Oren Ambarchi continues with his bold mission to make an infinite number of records with every notable musician in the world. Hubris is a mighty work that contains contributions from Arto Lindsay, Mark Fell and regular collaborator Jim O’Rourke, as well as Ricardo Villalobos and Keith Fullerton Whitman and crys cole… Amazingly, Oren knits them all together into a groove-heavy coherent whole, Out on Editions Mego.
Vinyl LP £16.99 EMEGO227
LP on Editions Mego.
CD £13.99 EMEGO227
CD on Editions Mego.
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- Hubris by Oren Ambarchi
The implausibly prolific Oren Ambarchi, the I’ve Been Everywhere of free improvisation, the free jazz orchestra bud… here he is: again. Laurie and I have something of an affection for Ambarchi’s solo records, because he tends to give them front covers that are just full of a bunch of a thing: chairs, collars, and in this case… uh… beads? Eyeballs? Whatever the case, Ambarchi’s year has been so strong on the collaborative front -- I’m partial, in particular, to the amazing muzak meditation Pale Calling with Kassel Jaeger and James Rushford -- that we’re absolutely dying to hear this.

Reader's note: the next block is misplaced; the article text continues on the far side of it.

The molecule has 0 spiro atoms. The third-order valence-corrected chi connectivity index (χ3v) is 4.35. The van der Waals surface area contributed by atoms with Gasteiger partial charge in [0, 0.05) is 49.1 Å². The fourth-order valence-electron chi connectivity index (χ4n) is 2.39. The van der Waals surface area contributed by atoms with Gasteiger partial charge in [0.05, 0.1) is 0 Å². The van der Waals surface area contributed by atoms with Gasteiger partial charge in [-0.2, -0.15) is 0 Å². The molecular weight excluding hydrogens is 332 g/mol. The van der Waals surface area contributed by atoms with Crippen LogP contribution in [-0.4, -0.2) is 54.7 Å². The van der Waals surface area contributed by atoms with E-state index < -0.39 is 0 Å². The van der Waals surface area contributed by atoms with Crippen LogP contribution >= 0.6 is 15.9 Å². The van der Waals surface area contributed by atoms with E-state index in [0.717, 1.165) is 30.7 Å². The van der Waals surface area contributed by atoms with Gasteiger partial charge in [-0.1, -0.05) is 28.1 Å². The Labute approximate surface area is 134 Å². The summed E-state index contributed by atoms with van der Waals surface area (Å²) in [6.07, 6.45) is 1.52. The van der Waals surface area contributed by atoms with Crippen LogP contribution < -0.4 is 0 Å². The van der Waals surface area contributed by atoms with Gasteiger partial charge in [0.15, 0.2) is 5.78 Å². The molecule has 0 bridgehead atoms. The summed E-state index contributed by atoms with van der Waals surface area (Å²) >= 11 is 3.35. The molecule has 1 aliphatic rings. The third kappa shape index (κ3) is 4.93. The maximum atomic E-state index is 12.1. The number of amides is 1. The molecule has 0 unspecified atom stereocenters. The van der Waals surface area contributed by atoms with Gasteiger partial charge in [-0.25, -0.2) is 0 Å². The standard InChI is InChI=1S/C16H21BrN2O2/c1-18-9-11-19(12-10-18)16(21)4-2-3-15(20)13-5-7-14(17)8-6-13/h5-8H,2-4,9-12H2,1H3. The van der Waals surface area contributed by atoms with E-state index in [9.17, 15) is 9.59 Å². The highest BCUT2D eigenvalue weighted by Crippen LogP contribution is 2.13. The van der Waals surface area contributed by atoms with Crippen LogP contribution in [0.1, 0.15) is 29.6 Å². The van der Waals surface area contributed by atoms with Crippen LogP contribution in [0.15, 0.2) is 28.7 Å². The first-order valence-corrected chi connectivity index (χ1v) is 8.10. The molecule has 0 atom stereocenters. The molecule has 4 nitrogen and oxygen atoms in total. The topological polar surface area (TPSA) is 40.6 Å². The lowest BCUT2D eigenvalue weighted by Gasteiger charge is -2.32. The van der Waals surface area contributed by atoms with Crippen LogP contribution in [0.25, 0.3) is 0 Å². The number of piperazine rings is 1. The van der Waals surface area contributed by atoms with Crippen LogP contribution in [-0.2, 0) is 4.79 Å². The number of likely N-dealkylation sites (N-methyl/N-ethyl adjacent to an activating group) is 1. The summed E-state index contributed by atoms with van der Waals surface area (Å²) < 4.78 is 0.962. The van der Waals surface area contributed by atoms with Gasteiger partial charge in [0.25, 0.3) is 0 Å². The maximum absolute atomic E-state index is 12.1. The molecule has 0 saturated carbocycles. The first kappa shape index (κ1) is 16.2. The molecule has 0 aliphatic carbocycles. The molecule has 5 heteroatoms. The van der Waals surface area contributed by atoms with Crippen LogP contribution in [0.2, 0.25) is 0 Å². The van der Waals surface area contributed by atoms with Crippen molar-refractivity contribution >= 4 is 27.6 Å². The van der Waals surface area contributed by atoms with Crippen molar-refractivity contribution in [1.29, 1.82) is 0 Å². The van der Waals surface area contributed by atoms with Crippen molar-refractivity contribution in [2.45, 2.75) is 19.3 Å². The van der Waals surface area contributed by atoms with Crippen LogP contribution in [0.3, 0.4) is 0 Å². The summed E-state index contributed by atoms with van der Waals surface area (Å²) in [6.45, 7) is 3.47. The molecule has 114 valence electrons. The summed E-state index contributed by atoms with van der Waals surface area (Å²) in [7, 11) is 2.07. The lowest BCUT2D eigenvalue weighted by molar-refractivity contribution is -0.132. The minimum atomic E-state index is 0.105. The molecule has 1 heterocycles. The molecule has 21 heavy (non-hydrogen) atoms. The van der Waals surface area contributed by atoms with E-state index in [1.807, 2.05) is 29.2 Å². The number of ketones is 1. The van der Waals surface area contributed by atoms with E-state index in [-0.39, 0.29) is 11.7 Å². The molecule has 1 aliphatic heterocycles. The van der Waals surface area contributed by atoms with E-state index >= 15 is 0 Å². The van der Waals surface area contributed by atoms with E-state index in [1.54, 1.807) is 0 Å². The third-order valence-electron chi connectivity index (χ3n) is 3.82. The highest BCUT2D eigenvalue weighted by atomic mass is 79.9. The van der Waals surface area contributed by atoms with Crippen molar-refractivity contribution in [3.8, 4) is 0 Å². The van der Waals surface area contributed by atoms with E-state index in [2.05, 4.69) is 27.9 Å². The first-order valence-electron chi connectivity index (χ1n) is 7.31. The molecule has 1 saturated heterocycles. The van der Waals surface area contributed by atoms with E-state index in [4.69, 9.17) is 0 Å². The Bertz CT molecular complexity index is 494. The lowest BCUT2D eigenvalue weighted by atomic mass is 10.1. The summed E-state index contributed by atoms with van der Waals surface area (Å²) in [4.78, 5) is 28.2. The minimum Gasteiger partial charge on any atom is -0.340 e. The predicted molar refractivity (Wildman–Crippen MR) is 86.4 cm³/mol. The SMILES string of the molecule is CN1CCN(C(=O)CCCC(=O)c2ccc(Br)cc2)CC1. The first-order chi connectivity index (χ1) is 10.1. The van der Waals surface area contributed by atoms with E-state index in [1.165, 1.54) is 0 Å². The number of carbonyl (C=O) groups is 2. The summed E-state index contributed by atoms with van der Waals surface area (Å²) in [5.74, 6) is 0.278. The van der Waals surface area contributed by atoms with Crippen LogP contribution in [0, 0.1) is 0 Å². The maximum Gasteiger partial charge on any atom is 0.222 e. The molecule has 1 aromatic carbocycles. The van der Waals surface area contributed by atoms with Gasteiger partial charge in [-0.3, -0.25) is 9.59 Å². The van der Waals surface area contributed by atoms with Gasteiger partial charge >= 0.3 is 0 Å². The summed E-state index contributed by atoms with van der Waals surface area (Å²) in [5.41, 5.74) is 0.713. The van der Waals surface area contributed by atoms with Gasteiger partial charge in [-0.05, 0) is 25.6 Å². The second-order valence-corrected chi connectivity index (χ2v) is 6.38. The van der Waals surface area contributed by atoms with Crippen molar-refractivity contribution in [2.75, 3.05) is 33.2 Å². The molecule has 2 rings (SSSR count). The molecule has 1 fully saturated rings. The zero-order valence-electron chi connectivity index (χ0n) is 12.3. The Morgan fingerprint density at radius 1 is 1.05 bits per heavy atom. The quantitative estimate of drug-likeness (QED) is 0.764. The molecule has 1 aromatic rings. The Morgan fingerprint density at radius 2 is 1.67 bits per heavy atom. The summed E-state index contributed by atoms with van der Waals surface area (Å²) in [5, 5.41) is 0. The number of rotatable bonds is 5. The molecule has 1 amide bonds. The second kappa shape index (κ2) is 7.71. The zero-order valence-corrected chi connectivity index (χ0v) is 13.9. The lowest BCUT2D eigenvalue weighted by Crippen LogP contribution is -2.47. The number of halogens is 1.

Swinging back over to Editions Mego, Ambarchi offers two long-form tracks and a wee one to split them up, opening the record with a groaning motorik groove that I imagine might have been informed by the contributions of steadfast danceman Ricardo Villalobos, who appears on the record alongside a bunch of other Ambarchi sitcom characters (Jim O’Rourke, Will Guthrie, Mark Fell… phew, so much information!). It’s safe to say he all but forgets about the rhythm, letting it perpetuate while he makes flourishes tiny and obnoxious: the synthy squeaks that burst out around the eleventh minute are exciting for how out of place they feel, while the fret-smacks and tinny beats that lead the piece out seem to apologetically lend it some narrative.
They’re just having fun, though! I’d wager the second part of this record could have been made in Ambarchi’s bedroom as a teenager, fucking about with a guitar and stumbling on a particular good multi-sectioned riff. Voices interrupt proceedings in the background, quietly muttering in agreement with each-other behind the simple guitar figure, before the solo-but-band team go into “Hubris Part 3”, which feels like a lounge band making noise -- the Mark Fell of it all is there, with dissonant squaking, while guitars fight each-other over whether proceedings should be fluid or furious. The whole time, though, it feels like the groove is winning out, like the raucous noise can’t get to you if you’ve got a beat under its wing. More loveliness from Ambarchi, even in its temper tantrums.
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